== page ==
He came up to my new pal and said he wanted to see him. But he didn't pull him away, which was a good sign. He said, "When you're through..." Maybe I was just being paranoid.
Having procrastinated enough, I bid the sales associate adieu, and headed downstairs to pick up my iPad. Unwittingly, the guy had sold me. I didn't smoke cigars, but suddenly the whole image seemed appealing. As the sales associate behind the register looked up my reservation, I said to myself, "Cigar, martini, iPad." And then I repeated it, like a new mantra. Cigar, martini, iPad.
But just as I was ready to whip out the credit card, another sales person dropped a 13-inch MacBook Pro off on the counter. It was actually an older model that was being returned because the new model had just come out. I stared at it lustily. For $600 more I could have the new 13-incher instead of the iPad.
A couple of minutes later I found myself walking out of the store empty-handed. Sadly, I couldn't pull the trigger on anything, but I felt relieved and slightly impressed with my will power. Within hours, however, I was feeling deprived. And then I got an e-mail from a reader with the subject line, "iPad on a wee Scottish island."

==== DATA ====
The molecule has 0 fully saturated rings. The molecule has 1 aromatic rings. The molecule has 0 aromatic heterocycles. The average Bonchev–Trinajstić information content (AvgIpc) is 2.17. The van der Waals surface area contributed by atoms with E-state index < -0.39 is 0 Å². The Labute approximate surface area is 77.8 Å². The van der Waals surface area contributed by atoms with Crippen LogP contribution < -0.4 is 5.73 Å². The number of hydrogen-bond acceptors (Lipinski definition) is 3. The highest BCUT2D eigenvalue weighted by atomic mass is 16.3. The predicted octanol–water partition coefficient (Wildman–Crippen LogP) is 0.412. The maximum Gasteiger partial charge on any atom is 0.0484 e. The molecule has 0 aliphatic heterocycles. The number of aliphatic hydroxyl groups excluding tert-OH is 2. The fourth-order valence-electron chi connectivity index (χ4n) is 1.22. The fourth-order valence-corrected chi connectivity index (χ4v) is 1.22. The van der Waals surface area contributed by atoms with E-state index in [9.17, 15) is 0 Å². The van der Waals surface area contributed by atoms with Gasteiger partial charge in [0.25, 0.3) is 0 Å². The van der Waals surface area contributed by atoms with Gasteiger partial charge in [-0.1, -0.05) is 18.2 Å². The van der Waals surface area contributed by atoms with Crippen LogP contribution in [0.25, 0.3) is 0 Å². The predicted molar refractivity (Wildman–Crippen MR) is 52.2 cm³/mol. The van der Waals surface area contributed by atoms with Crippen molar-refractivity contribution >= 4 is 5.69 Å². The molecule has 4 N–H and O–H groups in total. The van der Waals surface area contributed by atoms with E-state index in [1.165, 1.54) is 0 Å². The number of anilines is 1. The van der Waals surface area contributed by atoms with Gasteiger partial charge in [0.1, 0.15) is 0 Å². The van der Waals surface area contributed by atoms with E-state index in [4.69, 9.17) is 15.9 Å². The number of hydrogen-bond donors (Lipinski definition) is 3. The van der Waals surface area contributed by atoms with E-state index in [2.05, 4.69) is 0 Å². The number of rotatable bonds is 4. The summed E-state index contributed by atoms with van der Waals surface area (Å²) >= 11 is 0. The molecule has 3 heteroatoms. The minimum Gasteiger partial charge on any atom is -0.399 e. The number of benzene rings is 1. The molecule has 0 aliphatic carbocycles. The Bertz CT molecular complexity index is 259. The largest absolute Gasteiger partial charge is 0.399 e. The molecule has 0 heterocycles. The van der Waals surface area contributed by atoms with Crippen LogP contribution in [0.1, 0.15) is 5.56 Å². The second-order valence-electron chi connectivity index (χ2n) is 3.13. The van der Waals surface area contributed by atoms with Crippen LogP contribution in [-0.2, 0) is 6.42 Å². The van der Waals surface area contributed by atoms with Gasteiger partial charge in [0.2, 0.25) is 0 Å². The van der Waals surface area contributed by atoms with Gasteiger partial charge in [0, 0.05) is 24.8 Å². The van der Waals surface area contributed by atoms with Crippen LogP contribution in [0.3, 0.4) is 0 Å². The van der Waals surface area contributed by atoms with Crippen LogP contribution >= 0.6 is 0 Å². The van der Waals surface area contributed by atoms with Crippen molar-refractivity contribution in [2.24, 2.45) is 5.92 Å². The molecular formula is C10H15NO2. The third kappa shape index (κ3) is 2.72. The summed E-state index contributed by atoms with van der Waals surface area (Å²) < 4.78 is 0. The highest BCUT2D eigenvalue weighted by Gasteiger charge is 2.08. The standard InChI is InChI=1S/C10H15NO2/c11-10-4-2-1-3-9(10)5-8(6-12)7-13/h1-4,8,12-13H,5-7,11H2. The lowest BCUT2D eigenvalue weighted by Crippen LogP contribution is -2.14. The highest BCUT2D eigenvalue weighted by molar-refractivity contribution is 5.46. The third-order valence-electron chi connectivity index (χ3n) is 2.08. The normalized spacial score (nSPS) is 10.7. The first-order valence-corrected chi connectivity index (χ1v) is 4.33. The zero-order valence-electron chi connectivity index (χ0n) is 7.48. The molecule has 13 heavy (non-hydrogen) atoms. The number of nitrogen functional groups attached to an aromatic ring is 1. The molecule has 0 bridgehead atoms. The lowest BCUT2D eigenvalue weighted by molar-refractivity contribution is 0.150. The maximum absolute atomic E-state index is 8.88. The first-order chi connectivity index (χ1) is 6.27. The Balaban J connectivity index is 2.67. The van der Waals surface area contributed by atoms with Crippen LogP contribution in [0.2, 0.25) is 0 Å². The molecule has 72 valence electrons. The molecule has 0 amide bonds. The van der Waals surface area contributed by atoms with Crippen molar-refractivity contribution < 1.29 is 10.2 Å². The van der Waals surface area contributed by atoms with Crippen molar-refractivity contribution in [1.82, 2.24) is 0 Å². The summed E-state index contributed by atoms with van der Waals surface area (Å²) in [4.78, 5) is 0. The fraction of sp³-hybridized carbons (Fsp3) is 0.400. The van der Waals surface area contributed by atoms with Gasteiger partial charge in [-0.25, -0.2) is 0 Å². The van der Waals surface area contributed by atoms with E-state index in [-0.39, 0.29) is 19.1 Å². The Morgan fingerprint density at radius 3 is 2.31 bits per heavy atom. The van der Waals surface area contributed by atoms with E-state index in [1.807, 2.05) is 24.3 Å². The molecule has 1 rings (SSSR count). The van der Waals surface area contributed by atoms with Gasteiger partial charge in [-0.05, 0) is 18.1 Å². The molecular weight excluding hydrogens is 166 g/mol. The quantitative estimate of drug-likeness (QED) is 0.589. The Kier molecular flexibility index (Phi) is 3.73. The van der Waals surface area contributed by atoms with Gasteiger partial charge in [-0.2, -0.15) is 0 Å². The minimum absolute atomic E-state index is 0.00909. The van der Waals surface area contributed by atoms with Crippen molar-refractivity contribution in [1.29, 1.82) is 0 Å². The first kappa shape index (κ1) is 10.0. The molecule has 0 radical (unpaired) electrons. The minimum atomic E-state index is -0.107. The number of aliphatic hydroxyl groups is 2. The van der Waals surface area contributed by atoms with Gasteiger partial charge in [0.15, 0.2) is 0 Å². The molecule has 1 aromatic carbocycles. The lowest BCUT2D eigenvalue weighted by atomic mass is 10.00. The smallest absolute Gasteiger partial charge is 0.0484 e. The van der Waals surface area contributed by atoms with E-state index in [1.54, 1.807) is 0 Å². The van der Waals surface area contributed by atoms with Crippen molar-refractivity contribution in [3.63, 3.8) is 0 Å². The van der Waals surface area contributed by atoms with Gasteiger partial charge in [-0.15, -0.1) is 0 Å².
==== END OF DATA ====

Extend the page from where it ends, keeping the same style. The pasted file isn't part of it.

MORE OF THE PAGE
- Hello, Am enjoying reading your articles on your route to buying an iPad. I live on a small island in Scotland, but am a longtime Apple fan. The news just came through yesterday that folk over here will have to wait until the end of May to get a hold of any iPad, but luckily I preordered one in March and had it delivered to a friend who was flying over on April 8 to London, to attend the same Expo I was going to be at. With the help of Google Earth I have worked out that my little iPad has now traveled 15,500 miles to get to our island (starting from China).
My first use has been to put my new book onto it, saving each of the 128 pages as tiff files in chronological order, since I am unable to buy the iBook app over here yet. But simply viewing the book in this way is a treat (it's full colour throughout, hundreds of photos of tropical orchids I have taken over the years).
Wow, I thought, the guy went to all this trouble to get an iPad to some wee Scottish island 15,500 miles away and here I was, only nine blocks way from one and was taking it for granted (and I could buy any app I wanted). Why was I being such a wuss?
I woke up the next morning and headed back to the Apple Store. This time I didn't stop to talk to anyone. I just went downstairs and paid for the thing, all $650 (including tax). If worse came to worst, I reasoned, I could return it for the 10 percent restocking fee ($60) within 14 days or send it over to Europe or Japan with someone and have them sell it over there, probably at a profit.
Or I could just hold onto it and keep writing about it.
I don't know. We'll see. Maybe I'll just let the readers decide.